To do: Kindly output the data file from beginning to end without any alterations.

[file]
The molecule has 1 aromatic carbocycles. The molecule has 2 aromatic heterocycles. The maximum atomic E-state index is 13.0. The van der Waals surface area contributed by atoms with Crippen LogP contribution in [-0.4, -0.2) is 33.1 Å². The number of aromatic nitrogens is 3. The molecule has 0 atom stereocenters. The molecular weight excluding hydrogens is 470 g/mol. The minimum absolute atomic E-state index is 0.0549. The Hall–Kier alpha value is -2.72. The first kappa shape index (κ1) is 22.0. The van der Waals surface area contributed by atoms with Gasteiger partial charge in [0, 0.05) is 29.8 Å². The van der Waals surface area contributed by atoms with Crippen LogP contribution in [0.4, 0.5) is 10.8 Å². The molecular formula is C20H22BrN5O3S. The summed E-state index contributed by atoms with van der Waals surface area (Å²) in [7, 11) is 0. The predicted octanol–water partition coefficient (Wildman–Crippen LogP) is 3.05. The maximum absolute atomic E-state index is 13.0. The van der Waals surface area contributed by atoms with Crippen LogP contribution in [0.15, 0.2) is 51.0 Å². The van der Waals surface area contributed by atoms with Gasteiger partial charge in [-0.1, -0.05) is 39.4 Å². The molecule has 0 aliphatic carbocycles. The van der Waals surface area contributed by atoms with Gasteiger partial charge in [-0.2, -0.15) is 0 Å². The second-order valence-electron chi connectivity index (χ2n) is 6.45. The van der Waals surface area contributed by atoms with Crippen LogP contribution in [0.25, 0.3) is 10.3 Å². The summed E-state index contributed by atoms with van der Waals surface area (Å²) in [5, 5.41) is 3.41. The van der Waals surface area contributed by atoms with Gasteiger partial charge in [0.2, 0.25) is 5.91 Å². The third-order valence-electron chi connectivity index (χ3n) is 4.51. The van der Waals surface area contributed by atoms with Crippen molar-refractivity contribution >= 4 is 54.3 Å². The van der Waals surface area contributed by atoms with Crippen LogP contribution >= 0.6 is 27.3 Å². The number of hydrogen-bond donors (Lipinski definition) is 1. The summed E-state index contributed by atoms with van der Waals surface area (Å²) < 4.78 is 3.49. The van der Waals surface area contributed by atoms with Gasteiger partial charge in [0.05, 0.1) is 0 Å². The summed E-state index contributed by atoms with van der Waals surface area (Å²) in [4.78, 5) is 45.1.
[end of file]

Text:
The molecule has 1 aromatic carbocycles. The molecule has 2 aromatic heterocycles. The maximum atomic E-state index is 13.0. The van der Waals surface area contributed by atoms with Crippen LogP contribution in [-0.4, -0.2) is 33.1 Å². The number of aromatic nitrogens is 3. The molecule has 0 atom stereocenters. The molecular weight excluding hydrogens is 470 g/mol. The minimum absolute atomic E-state index is 0.0549. The Hall–Kier alpha value is -2.72. The first kappa shape index (κ1) is 22.0. The van der Waals surface area contributed by atoms with Gasteiger partial charge in [0, 0.05) is 29.8 Å². The van der Waals surface area contributed by atoms with Crippen LogP contribution in [0.4, 0.5) is 10.8 Å². The molecular formula is C20H22BrN5O3S. The summed E-state index contributed by atoms with van der Waals surface area (Å²) in [7, 11) is 0. The predicted octanol–water partition coefficient (Wildman–Crippen LogP) is 3.05. The maximum absolute atomic E-state index is 13.0. The van der Waals surface area contributed by atoms with Crippen LogP contribution in [0.15, 0.2) is 51.0 Å². The van der Waals surface area contributed by atoms with Gasteiger partial charge in [-0.1, -0.05) is 39.4 Å². The molecule has 0 aliphatic carbocycles. The van der Waals surface area contributed by atoms with Gasteiger partial charge in [-0.2, -0.15) is 0 Å². The second-order valence-electron chi connectivity index (χ2n) is 6.45. The van der Waals surface area contributed by atoms with Crippen LogP contribution in [0.25, 0.3) is 10.3 Å². The summed E-state index contributed by atoms with van der Waals surface area (Å²) in [5, 5.41) is 3.41. The van der Waals surface area contributed by atoms with Gasteiger partial charge in [0.2, 0.25) is 5.91 Å². The third-order valence-electron chi connectivity index (χ3n) is 4.51. The van der Waals surface area contributed by atoms with Crippen molar-refractivity contribution >= 4 is 54.3 Å². The van der Waals surface area contributed by atoms with Crippen LogP contribution >= 0.6 is 27.3 Å². The number of hydrogen-bond donors (Lipinski definition) is 1. The summed E-state index contributed by atoms with van der Waals surface area (Å²) < 4.78 is 3.49. The van der Waals surface area contributed by atoms with Gasteiger partial charge in [0.05, 0.1) is 0 Å². The summed E-state index contributed by atoms with van der Waals surface area (Å²) in [4.78, 5) is 45.1.